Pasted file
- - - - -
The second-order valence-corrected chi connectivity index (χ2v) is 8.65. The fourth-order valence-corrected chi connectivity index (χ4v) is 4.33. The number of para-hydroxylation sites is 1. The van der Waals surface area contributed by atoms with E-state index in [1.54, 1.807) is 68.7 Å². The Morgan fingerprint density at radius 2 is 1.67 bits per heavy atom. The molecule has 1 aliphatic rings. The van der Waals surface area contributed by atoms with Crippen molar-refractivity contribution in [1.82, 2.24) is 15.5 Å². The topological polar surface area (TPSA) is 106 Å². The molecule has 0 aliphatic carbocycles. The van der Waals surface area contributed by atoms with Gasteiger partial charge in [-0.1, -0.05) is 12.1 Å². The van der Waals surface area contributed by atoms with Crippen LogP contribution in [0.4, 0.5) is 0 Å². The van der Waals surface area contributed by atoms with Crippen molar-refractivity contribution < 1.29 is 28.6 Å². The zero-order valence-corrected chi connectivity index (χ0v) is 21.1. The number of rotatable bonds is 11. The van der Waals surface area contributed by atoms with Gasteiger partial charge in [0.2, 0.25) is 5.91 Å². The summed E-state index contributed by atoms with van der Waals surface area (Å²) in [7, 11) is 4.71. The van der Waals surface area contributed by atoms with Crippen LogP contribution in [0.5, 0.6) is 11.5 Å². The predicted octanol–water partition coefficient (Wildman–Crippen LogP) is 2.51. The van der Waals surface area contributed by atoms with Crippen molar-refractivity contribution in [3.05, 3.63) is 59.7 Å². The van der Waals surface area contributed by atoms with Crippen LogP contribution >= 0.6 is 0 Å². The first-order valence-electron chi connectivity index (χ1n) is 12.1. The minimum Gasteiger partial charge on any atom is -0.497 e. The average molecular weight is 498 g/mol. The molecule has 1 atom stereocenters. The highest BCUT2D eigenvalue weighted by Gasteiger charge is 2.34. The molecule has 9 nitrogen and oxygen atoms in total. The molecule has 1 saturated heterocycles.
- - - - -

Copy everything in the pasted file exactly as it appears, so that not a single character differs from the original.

The second-order valence-corrected chi connectivity index (χ2v) is 8.65. The fourth-order valence-corrected chi connectivity index (χ4v) is 4.33. The number of para-hydroxylation sites is 1. The van der Waals surface area contributed by atoms with E-state index in [1.54, 1.807) is 68.7 Å². The Morgan fingerprint density at radius 2 is 1.67 bits per heavy atom. The molecule has 1 aliphatic rings. The van der Waals surface area contributed by atoms with Crippen molar-refractivity contribution in [1.82, 2.24) is 15.5 Å². The topological polar surface area (TPSA) is 106 Å². The molecule has 0 aliphatic carbocycles. The van der Waals surface area contributed by atoms with Gasteiger partial charge in [-0.1, -0.05) is 12.1 Å². The van der Waals surface area contributed by atoms with Crippen LogP contribution in [0.4, 0.5) is 0 Å². The van der Waals surface area contributed by atoms with Crippen molar-refractivity contribution < 1.29 is 28.6 Å². The zero-order valence-corrected chi connectivity index (χ0v) is 21.1. The number of rotatable bonds is 11. The van der Waals surface area contributed by atoms with Gasteiger partial charge in [0.2, 0.25) is 5.91 Å². The summed E-state index contributed by atoms with van der Waals surface area (Å²) in [7, 11) is 4.71. The van der Waals surface area contributed by atoms with Crippen LogP contribution in [0.5, 0.6) is 11.5 Å². The predicted octanol–water partition coefficient (Wildman–Crippen LogP) is 2.51. The van der Waals surface area contributed by atoms with Crippen molar-refractivity contribution in [3.05, 3.63) is 59.7 Å². The van der Waals surface area contributed by atoms with Crippen LogP contribution >= 0.6 is 0 Å². The first-order valence-electron chi connectivity index (χ1n) is 12.1. The minimum Gasteiger partial charge on any atom is -0.497 e. The average molecular weight is 498 g/mol. The molecule has 1 atom stereocenters. The highest BCUT2D eigenvalue weighted by Gasteiger charge is 2.34. The molecule has 9 nitrogen and oxygen atoms in total. The molecule has 1 saturated heterocycles.